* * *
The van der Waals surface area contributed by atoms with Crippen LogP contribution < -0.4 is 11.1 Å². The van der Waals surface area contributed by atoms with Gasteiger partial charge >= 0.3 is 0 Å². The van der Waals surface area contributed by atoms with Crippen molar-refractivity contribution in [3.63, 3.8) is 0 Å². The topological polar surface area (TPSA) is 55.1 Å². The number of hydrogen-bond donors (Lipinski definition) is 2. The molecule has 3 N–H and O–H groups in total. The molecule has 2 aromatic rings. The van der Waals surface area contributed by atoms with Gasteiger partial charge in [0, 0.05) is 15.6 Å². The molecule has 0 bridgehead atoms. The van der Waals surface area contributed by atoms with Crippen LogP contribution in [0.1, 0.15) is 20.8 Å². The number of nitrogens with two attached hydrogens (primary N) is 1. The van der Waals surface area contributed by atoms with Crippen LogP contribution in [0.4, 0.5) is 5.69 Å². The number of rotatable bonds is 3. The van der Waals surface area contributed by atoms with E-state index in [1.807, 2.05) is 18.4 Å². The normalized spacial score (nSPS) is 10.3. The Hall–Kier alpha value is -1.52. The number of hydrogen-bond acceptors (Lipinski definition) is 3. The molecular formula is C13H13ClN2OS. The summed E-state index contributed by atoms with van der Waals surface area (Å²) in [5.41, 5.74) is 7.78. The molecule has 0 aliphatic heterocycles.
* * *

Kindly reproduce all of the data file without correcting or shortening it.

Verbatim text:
The van der Waals surface area contributed by atoms with Crippen LogP contribution < -0.4 is 11.1 Å². The van der Waals surface area contributed by atoms with Gasteiger partial charge >= 0.3 is 0 Å². The van der Waals surface area contributed by atoms with Crippen molar-refractivity contribution in [3.63, 3.8) is 0 Å². The topological polar surface area (TPSA) is 55.1 Å². The number of hydrogen-bond donors (Lipinski definition) is 2. The molecule has 3 N–H and O–H groups in total. The molecule has 2 aromatic rings. The van der Waals surface area contributed by atoms with Gasteiger partial charge in [0, 0.05) is 15.6 Å². The molecule has 0 bridgehead atoms. The van der Waals surface area contributed by atoms with Crippen LogP contribution in [0.1, 0.15) is 20.8 Å². The number of nitrogens with two attached hydrogens (primary N) is 1. The van der Waals surface area contributed by atoms with Crippen LogP contribution in [0.4, 0.5) is 5.69 Å². The number of rotatable bonds is 3. The van der Waals surface area contributed by atoms with E-state index in [1.807, 2.05) is 18.4 Å². The normalized spacial score (nSPS) is 10.3. The Hall–Kier alpha value is -1.52. The number of hydrogen-bond acceptors (Lipinski definition) is 3. The molecular formula is C13H13ClN2OS. The summed E-state index contributed by atoms with van der Waals surface area (Å²) in [5.41, 5.74) is 7.78. The molecule has 0 aliphatic heterocycles.